Executive summary: Guidance for the new sustainable aviation fuel credit
The Inflation Reduction Act of 2022 added a new incentive for the production of sustainable aviation fuel mixtures. This provision is effective Jan. 1, 2023. In advance of the effective date, the Treasury Department has released comprehensive guidance for implementing the rules related to this tax incentive.
Treasury issues rules implementing sustainable aviation fuel blender’s credit
Notice 2023-06, released Dec. 19, 2022, provides rules on the new sustainable aviation fuel (SAF) credits added to the Internal Revenue Code under sections 40B and 6426(k). For qualifying mixtures of SAF, the credit is $1.25 per gallon and can increase up to $1.75 per gallon if certain requirements are met related to the production of the fuel and the lifecycle greenhouse gas emissions rating of the fuel. The lower the carbon intensity of the SAF, the higher the potential credit amount per gallon.
The notice provides detailed guidance on several issues, including:
- Definitions of key terms
- Excise taxation of SAF
- Methods for determining lifecycle greenhouse gas emissions reduction percentage for determining credit amounts
- Excise tax registration requirements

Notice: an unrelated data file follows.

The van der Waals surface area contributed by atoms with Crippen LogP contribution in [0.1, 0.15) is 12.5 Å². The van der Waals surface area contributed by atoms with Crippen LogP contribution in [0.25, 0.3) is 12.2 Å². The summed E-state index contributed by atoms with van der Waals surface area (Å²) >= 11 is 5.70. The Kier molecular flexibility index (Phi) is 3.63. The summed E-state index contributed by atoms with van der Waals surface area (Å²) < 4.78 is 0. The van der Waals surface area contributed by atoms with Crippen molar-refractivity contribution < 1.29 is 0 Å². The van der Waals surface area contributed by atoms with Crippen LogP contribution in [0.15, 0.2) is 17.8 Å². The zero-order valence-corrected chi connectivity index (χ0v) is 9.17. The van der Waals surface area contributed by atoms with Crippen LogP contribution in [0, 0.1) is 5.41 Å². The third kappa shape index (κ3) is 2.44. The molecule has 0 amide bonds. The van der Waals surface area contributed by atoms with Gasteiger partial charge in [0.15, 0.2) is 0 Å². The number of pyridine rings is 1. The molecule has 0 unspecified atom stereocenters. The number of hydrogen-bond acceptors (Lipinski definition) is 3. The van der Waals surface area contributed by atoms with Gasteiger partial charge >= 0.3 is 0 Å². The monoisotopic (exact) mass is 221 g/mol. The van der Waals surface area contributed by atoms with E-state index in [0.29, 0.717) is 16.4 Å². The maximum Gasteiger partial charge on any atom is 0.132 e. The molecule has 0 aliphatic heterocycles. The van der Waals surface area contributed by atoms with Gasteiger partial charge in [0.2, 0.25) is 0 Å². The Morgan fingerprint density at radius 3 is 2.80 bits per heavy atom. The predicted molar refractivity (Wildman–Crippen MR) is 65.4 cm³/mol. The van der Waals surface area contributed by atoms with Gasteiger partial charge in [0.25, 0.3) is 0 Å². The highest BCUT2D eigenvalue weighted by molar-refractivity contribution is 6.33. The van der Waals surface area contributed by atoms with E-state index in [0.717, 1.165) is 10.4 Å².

- Claim requirements
- Model certificates for substantiating claims
Definition of key terms
The notice provides key explanations for various technical terms. It adds new terms beyond the statutory definitions to implement the provisions of this credit. Definitions include:
- Sustainable aviation fuel (referenced to ASTM D7566 Annexes or ASTM D1655 Annex A1)
- SAF synthetic blending component
- Fischer Tropsch process SAF (FT hydrocarbons; SAF co-processed qualified mixture)
- Lifecycle greenhouse gas emissions reduction percentage
- Qualified mixture; SAF qualified mixture
Taxation of SAF
The notice reminds taxpayers of the excise tax rules under section 4081 related to taxation, including rules related to taxation upon removal at the rack and of blended taxable fuel outside the terminal.
The notice also provides that a SAF synthetic blend component in unmixed form is taxed upon delivery into the fuel supply tank of the aircraft for use in aviation. Mixtures and co-processed SAF will be taxed upstream, either upon removal from the bulk transfer/terminal system or, if created outside the system, upon the creation of a qualified mixture.
Calculation of the credit: Lifecycle greenhouse gas emissions reduction percentage and applicable supplementary amount
Of key importance to the industry is the Treasury determination of the reduction percentage and applicable supplementary amounts, as these rules form the basis for determining the potential credit amount for SAF produced. In the notice, Treasury specifies that petroleum-based jet fuel will be treated as having a lifecycle greenhouse gas emissions of 89 grams of carbon dioxide equivalent per megajoule of energy (89 gCO2e/MJ) as a baseline. Treasury provides a formula and credit calculation example showing how to calculate the reduction percentage and applicable supplementary amount.